Cumming mural brighter.jpg

The story has all the elements of a Dan Brown thriller: a forgotten mural by a not-yet-famous artist, but clearly a priceless masterpiece, rescued from oblivion by a cascade of coincidences. It would be almost as dramatic as finding Da Vinci's Last Supper rolled up and forgotten in the plastered wall of a palazzo in Milan.

The Breckenridge family, farmers in Skagit County, somehow acquired the work, which is dated 1941 and signed by William Cumming, the much-loved painter who died four years ago. Tom Breckenridge's father, who taught school in Edison in the 1960s, 1970s and 1980s, had kept the mural, folded and unseen, in a box with paraphernalia from the county's Junior Livestock Show. His granddaughters used to play hopscotch and practice their long jumps on it.

Unfolded, it was 28 feet long and 7 feet wide, divided into six panels, painted in egg tempera that had lost none of its vibrancy over three quarters of a century, panels depicting agricultural activity in the Skagit: felling timber, baling hay, milking cows, loading the milk wagon, picking berries, building fences. It's not actually canvas but sailcloth, three horizontal bands sewn together, the whole thing surrounded by the original grommets. The girls had scuffed up one corner when they used the cloth as a mat to practice their long jumps, right where the artist had signed the piece. But a longtime friend of the artist, John Braseth, who owns the Woodside-Braseth Gallery in South Lake Union, was able to authentic the signature as Cumming's.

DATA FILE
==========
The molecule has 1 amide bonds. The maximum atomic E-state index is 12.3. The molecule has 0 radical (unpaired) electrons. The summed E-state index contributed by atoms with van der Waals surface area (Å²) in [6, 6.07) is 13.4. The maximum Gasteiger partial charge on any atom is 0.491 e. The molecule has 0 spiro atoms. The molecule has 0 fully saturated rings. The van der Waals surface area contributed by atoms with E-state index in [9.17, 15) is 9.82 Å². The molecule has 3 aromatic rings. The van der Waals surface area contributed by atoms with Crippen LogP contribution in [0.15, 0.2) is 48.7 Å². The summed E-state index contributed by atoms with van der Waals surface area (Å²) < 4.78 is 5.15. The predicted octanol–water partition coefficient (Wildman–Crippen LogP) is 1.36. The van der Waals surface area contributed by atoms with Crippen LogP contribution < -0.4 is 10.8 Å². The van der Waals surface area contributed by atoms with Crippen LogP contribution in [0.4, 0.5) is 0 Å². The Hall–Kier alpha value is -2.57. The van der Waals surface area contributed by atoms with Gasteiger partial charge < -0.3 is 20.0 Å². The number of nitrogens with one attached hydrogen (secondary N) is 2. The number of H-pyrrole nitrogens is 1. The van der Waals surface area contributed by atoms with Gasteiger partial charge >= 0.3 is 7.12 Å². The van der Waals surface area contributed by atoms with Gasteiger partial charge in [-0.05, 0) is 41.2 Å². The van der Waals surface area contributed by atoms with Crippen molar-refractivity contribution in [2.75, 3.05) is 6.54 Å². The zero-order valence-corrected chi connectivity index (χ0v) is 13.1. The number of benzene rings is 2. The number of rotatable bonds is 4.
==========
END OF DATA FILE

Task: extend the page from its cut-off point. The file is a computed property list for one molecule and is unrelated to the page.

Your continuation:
Braseth w Cumming's Street Corner.JPG

Cumming, born in Montana, had come to Tukwila as a youngster. He won art competitions, but disdained formal training; still, he caught the eye of Dr. Richard Fuller, director of the Seattle Art Museum. He was also a hotshot writer and critic; his particular favorites were a group of painters who came known as the Northwest School (or, by others as the Seattle Mystics): Kenneth Callahan, Mark Tobey, Guy Anderson. Cumming seemed to have an intuitive sense of who they were and what they were doing; they had immense respect for his writing, and he, in turn, was awestruck upon finally meeting them in person, in 1937, when he was all of 19 years old. Callahan's wife, Margaret, took young Cumming under her wing.

Within a couple of years, the Works Progress Administration had begun an ambitious program of commissioning work by American artists, writers, historians and photographers around the country. In the Northwest, the Seattle Mystics all got commissions that allowed them to ride out the worst years of the Depression. Cumming, too, got work from the WPA, but as a photographer, not as a painter. "So whatever he did in Mt. Vernon, it wasn't technically a WPA commission," says Braseth. "We still don't know exactly how this came about."